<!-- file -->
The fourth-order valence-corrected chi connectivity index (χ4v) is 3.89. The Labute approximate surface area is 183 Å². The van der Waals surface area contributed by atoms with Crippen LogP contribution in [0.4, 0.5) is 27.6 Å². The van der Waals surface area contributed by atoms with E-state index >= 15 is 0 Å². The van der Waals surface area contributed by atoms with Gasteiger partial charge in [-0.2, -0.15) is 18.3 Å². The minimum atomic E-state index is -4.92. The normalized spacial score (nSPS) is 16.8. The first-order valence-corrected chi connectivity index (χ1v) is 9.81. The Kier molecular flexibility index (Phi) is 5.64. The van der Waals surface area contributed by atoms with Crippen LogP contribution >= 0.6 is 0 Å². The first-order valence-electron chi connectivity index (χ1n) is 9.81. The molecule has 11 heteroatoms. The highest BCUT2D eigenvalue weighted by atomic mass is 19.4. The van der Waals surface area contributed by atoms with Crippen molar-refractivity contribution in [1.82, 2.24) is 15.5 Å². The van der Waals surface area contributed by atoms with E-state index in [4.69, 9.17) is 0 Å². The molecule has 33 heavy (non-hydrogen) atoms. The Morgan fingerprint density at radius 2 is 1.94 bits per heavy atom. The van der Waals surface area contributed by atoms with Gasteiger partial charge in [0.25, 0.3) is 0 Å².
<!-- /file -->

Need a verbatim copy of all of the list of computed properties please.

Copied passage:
The fourth-order valence-corrected chi connectivity index (χ4v) is 3.89. The Labute approximate surface area is 183 Å². The van der Waals surface area contributed by atoms with Crippen LogP contribution in [0.4, 0.5) is 27.6 Å². The van der Waals surface area contributed by atoms with E-state index >= 15 is 0 Å². The van der Waals surface area contributed by atoms with Gasteiger partial charge in [-0.2, -0.15) is 18.3 Å². The minimum atomic E-state index is -4.92. The normalized spacial score (nSPS) is 16.8. The first-order valence-corrected chi connectivity index (χ1v) is 9.81. The Kier molecular flexibility index (Phi) is 5.64. The van der Waals surface area contributed by atoms with Crippen LogP contribution >= 0.6 is 0 Å². The first-order valence-electron chi connectivity index (χ1n) is 9.81. The molecule has 11 heteroatoms. The highest BCUT2D eigenvalue weighted by atomic mass is 19.4. The van der Waals surface area contributed by atoms with Crippen molar-refractivity contribution in [1.82, 2.24) is 15.5 Å². The van der Waals surface area contributed by atoms with E-state index in [4.69, 9.17) is 0 Å². The molecule has 33 heavy (non-hydrogen) atoms. The Morgan fingerprint density at radius 2 is 1.94 bits per heavy atom. The van der Waals surface area contributed by atoms with Gasteiger partial charge in [0.25, 0.3) is 0 Å².